alghero città
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The fortified city of Alghero (l’Alguer in Catalan language), located on the north-western coast of Sardinia, takes its name from the sea that gave life to it. It appears that the name comes from the deposits of Posidonia oceanica, leaves, erroneously referred to as “alghe”, that are ubiquitous along the sandy coastline, particularly after storms at sea caused by the libeccio, or south-westerly wind. The historical center of Alghero -its stunning architecture and evocative cityscape stretching out towards the sea- is a resplendent jewel in the Sardinian crown. All over Alghero there are testaments to the centuries-old process of cultural development that has made the city what it is today. The city’s evolution is inextricably linked with the political, social and economic events of Sardinia as a whole..

Alghero was founded by the Doria, a Genoese family, in the 12th century. The family wanted to use the small peninsula of what was to become Alghero as a strategic landing place at the epicenter of the Western Mediterranean. The city was conquered by the Pisans in 1284, and then by the Catalan Aragonese, who entered the fortified city on the 31st of August 1353. In 1354, the city was repopulated by peoples from several different Catalan areas, and since then, Alghero has retained the language and traditions of the Catalans, engaging in frequent, far-reaching cultural exchanges with the Iberian Peninsula. Thanks to its coastal nature, its rich history and its welcoming people, Alghero has been a tourist destination since the end of the 19th century, and, even today, the traditions of hospitality and potential for the expansion of tourism it offers are unrivalled anywhere else in Sardinia.

Walls and bastions of Alghero

torre dell'espero alghero
bastioni e torri alghero

The monuments and churches of the historical center -with town houses, towers and bastions looming over narrow, cobbled streets- and the thrusting bell towers of St. Mary’s Cathedral all preserve the clear imprint of the Catalan Gothic style. Indeed, Alghero is often referred to affectionately by the Catalans as ‘Barceloneta’.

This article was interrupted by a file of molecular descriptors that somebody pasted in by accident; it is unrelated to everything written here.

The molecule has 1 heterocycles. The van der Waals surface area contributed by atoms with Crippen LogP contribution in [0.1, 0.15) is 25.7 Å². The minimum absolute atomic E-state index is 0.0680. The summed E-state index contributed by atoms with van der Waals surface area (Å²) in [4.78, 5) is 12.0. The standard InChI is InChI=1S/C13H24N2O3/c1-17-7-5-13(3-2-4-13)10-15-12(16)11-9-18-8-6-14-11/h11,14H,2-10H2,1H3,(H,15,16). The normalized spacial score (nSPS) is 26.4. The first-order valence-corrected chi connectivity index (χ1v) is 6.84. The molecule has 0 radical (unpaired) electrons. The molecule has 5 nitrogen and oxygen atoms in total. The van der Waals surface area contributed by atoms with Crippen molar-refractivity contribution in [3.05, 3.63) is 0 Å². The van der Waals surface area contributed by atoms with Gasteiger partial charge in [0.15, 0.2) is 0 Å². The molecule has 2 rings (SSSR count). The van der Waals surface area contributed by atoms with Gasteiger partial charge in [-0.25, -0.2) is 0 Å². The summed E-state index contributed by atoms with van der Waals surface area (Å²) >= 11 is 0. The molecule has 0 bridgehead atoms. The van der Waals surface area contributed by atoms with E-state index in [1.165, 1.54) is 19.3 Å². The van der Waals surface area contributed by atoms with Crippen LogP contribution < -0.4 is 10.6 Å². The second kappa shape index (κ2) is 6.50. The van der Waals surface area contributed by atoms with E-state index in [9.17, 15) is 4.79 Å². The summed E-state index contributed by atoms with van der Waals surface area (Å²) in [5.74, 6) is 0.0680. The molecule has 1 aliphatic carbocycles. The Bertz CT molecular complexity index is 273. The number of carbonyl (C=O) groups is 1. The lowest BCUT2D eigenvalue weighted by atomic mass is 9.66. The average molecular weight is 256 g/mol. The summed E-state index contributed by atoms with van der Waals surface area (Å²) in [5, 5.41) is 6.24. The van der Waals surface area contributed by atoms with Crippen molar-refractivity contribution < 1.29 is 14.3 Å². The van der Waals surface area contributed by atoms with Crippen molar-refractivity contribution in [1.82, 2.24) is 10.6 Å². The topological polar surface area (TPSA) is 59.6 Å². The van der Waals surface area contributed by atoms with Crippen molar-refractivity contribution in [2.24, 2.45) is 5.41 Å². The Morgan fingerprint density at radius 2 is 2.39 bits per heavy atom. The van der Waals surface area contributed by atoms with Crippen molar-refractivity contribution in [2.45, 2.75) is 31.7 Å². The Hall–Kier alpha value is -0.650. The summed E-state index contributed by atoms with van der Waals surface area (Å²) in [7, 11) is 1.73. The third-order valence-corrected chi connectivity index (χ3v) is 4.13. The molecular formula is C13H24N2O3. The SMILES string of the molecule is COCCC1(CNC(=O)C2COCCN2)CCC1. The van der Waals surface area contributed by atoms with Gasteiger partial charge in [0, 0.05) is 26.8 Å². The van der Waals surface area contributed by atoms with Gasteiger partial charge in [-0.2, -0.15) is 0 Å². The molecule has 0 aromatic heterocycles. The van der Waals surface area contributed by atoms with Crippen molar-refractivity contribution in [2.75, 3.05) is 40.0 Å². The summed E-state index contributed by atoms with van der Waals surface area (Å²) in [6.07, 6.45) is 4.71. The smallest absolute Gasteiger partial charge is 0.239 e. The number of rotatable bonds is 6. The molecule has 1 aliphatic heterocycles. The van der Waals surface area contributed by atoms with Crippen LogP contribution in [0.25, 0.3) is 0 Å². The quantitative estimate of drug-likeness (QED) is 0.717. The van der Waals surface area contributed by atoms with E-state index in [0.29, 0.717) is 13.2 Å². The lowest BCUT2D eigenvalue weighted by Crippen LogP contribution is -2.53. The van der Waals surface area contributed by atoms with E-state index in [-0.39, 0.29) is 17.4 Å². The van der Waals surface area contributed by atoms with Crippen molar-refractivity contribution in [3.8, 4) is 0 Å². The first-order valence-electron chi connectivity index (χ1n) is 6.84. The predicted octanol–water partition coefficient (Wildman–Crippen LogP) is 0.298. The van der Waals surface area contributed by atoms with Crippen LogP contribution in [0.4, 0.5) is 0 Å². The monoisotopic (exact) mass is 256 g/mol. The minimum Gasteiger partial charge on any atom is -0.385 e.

One of the few Italian cities that have preserved their walls and towers intact. Today its bastions, dedicated to great explorers – Columbus, Pigafetta, Magellan and Marco Polo, have become an interesting walk. Alghero was built between 1102 and 1112 by the Doria family, and its first fortifications were raised a few decades later. By late 13th century, it was increased, while during the Aragonese domination no substantial modification was made to the city, and it preserved its Genovese plant with 26 towers. Thus it was until the 16th century, when the walls were rebuilt: the sea-facing part was completed, but the land-facing part was not. In 1867 Alghero was excluded from the list of strategic cities, and the dismantling began. But everything (or almost) that once was has resisted and can still be seen: the seaward walls and eight 16th-century city towers (plus 11 along the coast).

The surroundings of Alghero

nuraghe palmavera alghero
parco porto conte alghero

The coastline that surrounds the city extends for almost 80km, passing through a range of picturesque environments that encompass everything from stunning rock formations to the most fine-grained sand imaginable.

To the north, immediately after the new tourist port, lies the 6km sandy stretch that is Sant Joan beach, with its contrasting make up of natural dunes and rich arboreal vegetation in the form of pine and juniper trees.

The most northerly part of this sandy coastline is delineated by the Càlic estuary, a natural habitat of great importance since it contains a wealth of flora and fauna. On the other side of the outlet there is the modern suburb of Fertilia, notable for its rationalist architecture and populated by a community of settlers from the north-east of Italy. In the center of the famous ‘Coral Riviera’, the artisan traditions of Alghero continue to flourish, with precious red coral still crafted, as always, in the time-honored workshops of the old town. The coral, once highly prized in its own right and to be found everywhere in this area, is in fact the emblem of Alghero and takes pride of place in the city’s 14th century coat-of-arms.

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